What’s the difference between a forward and reverse proxy?
Well, A proxy is a server that acts as an intermediary between a device and the rest of the internet. Proxies accept and forward connection requests, then return data for those requests. They mediate all types of connections. Different types of proxy manage various dimensions of such online connections. While some point out what machines act as proxies and/or how they control data and privacy management, most types of proxy indicate the connection between users and proxy servers.
A proxy’s structural position makes it either a forward or a reverse proxy. You can easily figure out which is which once you understand the actual differences.
So, without further ado, let’s find out the actual difference between a forward and reverse proxy!
What Are Forward Proxies?
Forward proxies are what you’d typically refer to as “proxies.” You basically send a request through the proxy, and it brings data directly from the web. Usually, it lets users on a firewall-restricted connection access the internet.
A good demonstration of how forward proxies can assist you is circumventing a network ban. If the network you’re on blocks Facebook, you can bypass the ban with a forward proxy. You’ll connect to any proxy rather than Facebook’s services, and retrieve the info without having to alter the firewall.
Forward proxies can also provide anonymity. For example, an anonymous proxy will protect your IP from any network target.
What Are Reverse Proxies?
A reverse proxy controls access to a server from a personal connections perspective. Reverse proxies can do all sorts of authentication jobs. They can also decode or cache data. While many websites believe reverse proxies can do load-balancing, the idea is vague since they aren’t load-balancers. In essence, reverse proxies are intermediaries to a single or chunk of servers.
A reverse proxy provides anonymity only for back-end servers. It hides the actual location of servers that users are requesting information from.
Reverse proxies are necessary for websites with tons of visitors as they need to utilize many servers due to the vast amount of traffic. The entire traffic of the site then can go through a proxy and access the web servers to avoid overloading them—this also brings multiple servers to a similar URL space.
If you only have one server, reverse proxies can still be useful. It will then act as your service’s front-facing requests interceptor. Reverse proxies add flexibility and security to a website. As users are only able to access a connection via a proxy, it protects you from malicious attacks. Also, it allows owners to modify server configurations, and the visiting users aren’t impacted by it.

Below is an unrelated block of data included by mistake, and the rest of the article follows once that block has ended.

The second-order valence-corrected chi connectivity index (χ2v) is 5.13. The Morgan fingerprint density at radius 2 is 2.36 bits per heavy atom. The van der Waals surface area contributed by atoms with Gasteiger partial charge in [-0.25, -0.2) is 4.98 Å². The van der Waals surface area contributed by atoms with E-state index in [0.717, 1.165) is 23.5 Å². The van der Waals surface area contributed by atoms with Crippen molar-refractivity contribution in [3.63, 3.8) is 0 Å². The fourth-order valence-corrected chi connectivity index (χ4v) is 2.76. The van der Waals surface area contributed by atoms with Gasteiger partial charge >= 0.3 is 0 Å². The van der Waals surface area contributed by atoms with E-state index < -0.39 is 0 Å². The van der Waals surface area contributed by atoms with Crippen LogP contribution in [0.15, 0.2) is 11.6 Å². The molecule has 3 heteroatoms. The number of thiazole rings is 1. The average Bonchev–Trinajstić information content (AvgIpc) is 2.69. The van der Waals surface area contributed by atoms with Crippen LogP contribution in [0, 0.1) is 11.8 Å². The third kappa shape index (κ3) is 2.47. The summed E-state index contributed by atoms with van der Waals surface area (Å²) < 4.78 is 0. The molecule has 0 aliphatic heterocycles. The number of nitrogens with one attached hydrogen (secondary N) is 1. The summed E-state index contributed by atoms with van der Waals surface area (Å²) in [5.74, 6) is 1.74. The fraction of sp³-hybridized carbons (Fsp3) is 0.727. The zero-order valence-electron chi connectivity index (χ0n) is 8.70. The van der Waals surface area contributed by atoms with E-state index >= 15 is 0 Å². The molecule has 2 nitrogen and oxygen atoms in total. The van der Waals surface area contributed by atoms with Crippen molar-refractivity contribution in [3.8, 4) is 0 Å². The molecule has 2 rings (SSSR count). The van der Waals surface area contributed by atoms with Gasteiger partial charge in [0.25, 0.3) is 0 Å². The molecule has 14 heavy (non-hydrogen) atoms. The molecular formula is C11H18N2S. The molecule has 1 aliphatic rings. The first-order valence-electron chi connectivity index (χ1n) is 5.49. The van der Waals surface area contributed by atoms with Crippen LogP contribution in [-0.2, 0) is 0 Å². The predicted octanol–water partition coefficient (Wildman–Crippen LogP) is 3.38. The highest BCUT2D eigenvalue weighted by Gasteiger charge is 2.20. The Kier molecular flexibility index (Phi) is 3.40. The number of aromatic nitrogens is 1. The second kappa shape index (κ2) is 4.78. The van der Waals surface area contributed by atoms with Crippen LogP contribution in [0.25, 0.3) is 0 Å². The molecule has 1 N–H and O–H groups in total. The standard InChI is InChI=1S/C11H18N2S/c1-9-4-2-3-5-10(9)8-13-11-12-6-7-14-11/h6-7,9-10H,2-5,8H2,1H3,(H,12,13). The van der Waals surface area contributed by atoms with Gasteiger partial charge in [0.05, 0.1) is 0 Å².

A reverse proxy can also increase the website’s speed by saving a cached site at the service’s front-end. So, if your back-end servers aren’t performing well, this will come in handy.
Forward and Reverse Proxies — What’s the Difference?
As we’ve mentioned earlier, forward and reverse proxies cannot be compared. Their names may indicate they fit in the same category, but it solely concerns the proxy’s position in the connection of client-service.
As intermediaries or gateways, they’re on opposite sections of the network. Forward proxies are gateways that the user puts forward among themselves and a server. On the other hand, reverse proxies are at the opposite end where the server conducts among itself and the client
In simple terms, forward proxies are the gateways on your end of the internet, and reverse proxies are the gateways on the end of the web server you’re connecting to.
Reverse and forward proxies perform different operations. However, they both:
- Can block or authorize access
- Moderate a user’s traffic
- Can be an individual access point toward both servers and devices
When Should You Use Forward Proxies?
As already mentioned, forward proxies are what we generically refer to as proxies. They are excellent for avoiding regional restrictions (i.e., China’s Great Firewall). So if you’re trying to stream Netflix US outside the US region, for example, you can simply do it by connecting to a forward proxy.
A forward proxy can also protect the location and identity of the user by showing the proxy IP instead of the real one.
When Should You Use Reverse Proxies?
Reverse proxies are great for serving cached website versions. They also balance server loads pretty well. As a gateway between the back-end of a server and the user, reverse proxies play a vital role in directing and/or handling incoming requests.
Do you own a server? If so, consider using reverse proxies to hide your server behind a robust firewall, which is accessible only through the proxy itself. That means, your users will view the proxy as a web server. It’s ideal for keeping cached data on your proxy server to enhance your page load speed.
If by any chance you are still slightly confused, we highly recommend checking out this blog post for more information about this topic. It covers what an IP address can reveal, and how regular internet users and businesses can hide their IP addresses by using forward or reverse proxies.
Proxies are vital for businesses of all shapes and sizes. They help protect the wide range of services and information that are exclusively available on your company’s private network for various in-house purposes. Therefore, it’s time you started using a proxy server to hide your business secrets and development from prying eyes.